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Tuesday, July 22

Killing Saddam's sons good news for Bush, troops

By John Yaukey | GNS

WASHINGTON - Odai, the drug-using sadist, and Qusai, the merciless military commander being groomed to rule Iraq, struck almost as much terror in Iraqis as their father Saddam Hussein.

Confirmation that both sons were killed Tuesday after a firefight north of Baghdad comes as much needed good news for both Baghdad and Washington.It gives the jittery Iraqi people some proof that Saddam's tenacious regime is truly gone, and the Bush administration tangible evidence that it's making progress in a guerrilla-style war that has been taking American lives almost daily.

The information that led U.S. forces to Saddam's sons came from an Iraqi informant, indicating that Iraqis may be feeling confident enough in American troops to start passing on valuable intelligence.

``It's a great day for the Iraqi people, and a great day for our armed forces,'' Paul Bremer, the top U.S. administrator in Iraq, said after meeting with lawmakers on Capitol Hill. ``There was astounding professionalism in this operation.''

The killing of Saddam's two sons comes amid growing worry about the war in Iraq. President Bush's overall approval rating fell below 60 percent - to 59 - for the first time since March in a USA TODAY-CNN-Gallup Poll taken last weekend. Approval of his handling of the Iraq situation fell from 76 percent in mid-April to 57 percent in the latest poll, which had a margin of error of plus or minus 3 percentage points.

Additionally, Democrats have stepped up criticism of Bush as American combat deaths mounted in Iraq, no weapons of mass destruction were found and the whereabouts of Saddam and his sons remained unknown. A day before the dramatic gun battle that killed Saddam's sons, Rep. Richard Gephardt, D-Mo., told GNS and USA TODAY that it was clear the United States ``can win the war alone but that we cannot win the peace alone.''

Short of Saddam himself, Odai and Qusai were the two most wanted men by U.S. forces in Iraq.

Both commanded Iraq's most important and successful military units before and during the war, and may well have been trying to coordinate strikes against U.S. occupation forces afterward.

``I'm optimistic that this most recent action...will clearly reveal that once again we have been able to get the key people that are inspiring and financing and otherwise providing for this insurgency,'' said Senate Armed Services Committee Chairman John Warner, R-Va.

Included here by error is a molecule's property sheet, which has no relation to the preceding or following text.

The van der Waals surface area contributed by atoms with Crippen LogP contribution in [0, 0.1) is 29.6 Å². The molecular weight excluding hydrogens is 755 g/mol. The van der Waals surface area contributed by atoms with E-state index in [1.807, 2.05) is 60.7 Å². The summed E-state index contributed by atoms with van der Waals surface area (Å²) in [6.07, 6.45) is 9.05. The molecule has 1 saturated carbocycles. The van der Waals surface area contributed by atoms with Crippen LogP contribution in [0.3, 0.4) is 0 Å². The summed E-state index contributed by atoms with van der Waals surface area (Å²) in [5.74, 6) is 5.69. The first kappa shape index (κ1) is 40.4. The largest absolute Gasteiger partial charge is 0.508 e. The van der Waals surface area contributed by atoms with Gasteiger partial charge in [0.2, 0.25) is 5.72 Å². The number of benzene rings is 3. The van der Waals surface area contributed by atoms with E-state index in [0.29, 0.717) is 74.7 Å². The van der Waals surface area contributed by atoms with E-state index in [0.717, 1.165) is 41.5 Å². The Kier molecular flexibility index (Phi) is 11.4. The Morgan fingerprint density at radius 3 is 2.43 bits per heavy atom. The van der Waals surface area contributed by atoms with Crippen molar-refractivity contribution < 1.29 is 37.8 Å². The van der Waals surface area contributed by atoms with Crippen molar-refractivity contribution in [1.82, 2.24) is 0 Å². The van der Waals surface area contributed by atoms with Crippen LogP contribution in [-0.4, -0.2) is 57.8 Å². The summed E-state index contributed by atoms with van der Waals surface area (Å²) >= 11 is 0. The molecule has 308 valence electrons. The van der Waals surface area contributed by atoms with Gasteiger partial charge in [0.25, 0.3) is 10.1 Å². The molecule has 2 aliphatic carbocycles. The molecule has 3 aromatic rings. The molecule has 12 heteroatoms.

The successful attack is also an encouraging sign that American forces have tapped into some valuable intelligence that could help flush out Saddam, whom most top administration officials believe is still alive and many Iraqis fear could return to power.

Saddam's family had engineered a reign of terror that spanned decades and took as many as a million lives, according to some estimates.

Until Saddam is capture or killed, Pentagon officials have said, they fear Iraqis will be reluctant to cooperate fully with occupation forces as they look for the weapons of mass destruction Iraq reputedly had.

Feared sons

Ironically named the ace of hearts in the Pentagon's ``most wanted'' deck of cards, the 39-year-old Odai was among the most feared and loathed men in Iraq.

He was known for randomly selecting women for rape and torture and then killing their husbands if they complained.

Odai was in charge of the Iraqi media and the national Olympic committee, where he routinely meted out brutal punishments for athletes who didn't win.

He was especially hated in the south where he oversaw the execution of thousands of Shiite Iraqis who were preparing to rebel against Baghdad.

By 1996, Odai had cultivated enough hatred to ignite an assassination attempt as two gunmen ambushed his champagne-colored Porsche in Baghdad's posh al-Mansour district, pumping eight rounds into Odai's left side. Odai survived, but it left him limping on painkillers.

During the war, Odai was in charge of the Fedayeen Saddam (Saddam's ``Men of Sacrifice''), a guerrilla unit that staged some of the most successful attacks against U.S. and British forces as they advanced north.

Pentagon officials have said they suspect some of the surviving Fedayeen fighters are among the groups staging raids on U.S. and British occupation forces.

Odai was on his way to succeeding his father as Iraqi president, but his appetite for drugs, drink, women, and sadism and his repeated foul-ups prompted Saddam to favor the younger Qusai, a more stable, married father, for eventual leadership.

By the time the war started, Qusai headed Iraq's vaunted Republican Guard, which had put up some of the toughest resistance during the Persian Gulf War in 1991.

Disbanded Republican Guard units may also be among the insurgents now battling U.S. forces.

While Qusai didn't openly relish torture the way his brother did, he used it liberally as a state tool along with mass executions.

Saddam's whereabouts

Experts have said that if Saddam managed to escape, he probably fled north toward Tikrit where he was born and where coalition troops were spread most thinly during the war.

Tuesday's raid seems to bolster that theory.

Saddam's sons were killed some 200 miles north of Baghdad in Mosul.

According to CIA assessments of Saddam, if he is confronted the way Odai and Qusai were, he would likely go the route his sons took in their six-hour gun battle with U.S. forces.

``His dreams of glory are too great for a humiliating epitaph that headlines his imprisonment, or execution as a war criminal, or his body being ripped to shreds in Baghdad's streets,'' former CIA officer Regis Matlak wrote in a widely quoted analysis of Saddam.

Bremer said ``it's only a matter of time before we find Saddam Hussein - I hope we're a day closer.''

(Contributing: Jon Frandsen and Chuck Raasch, GNS.)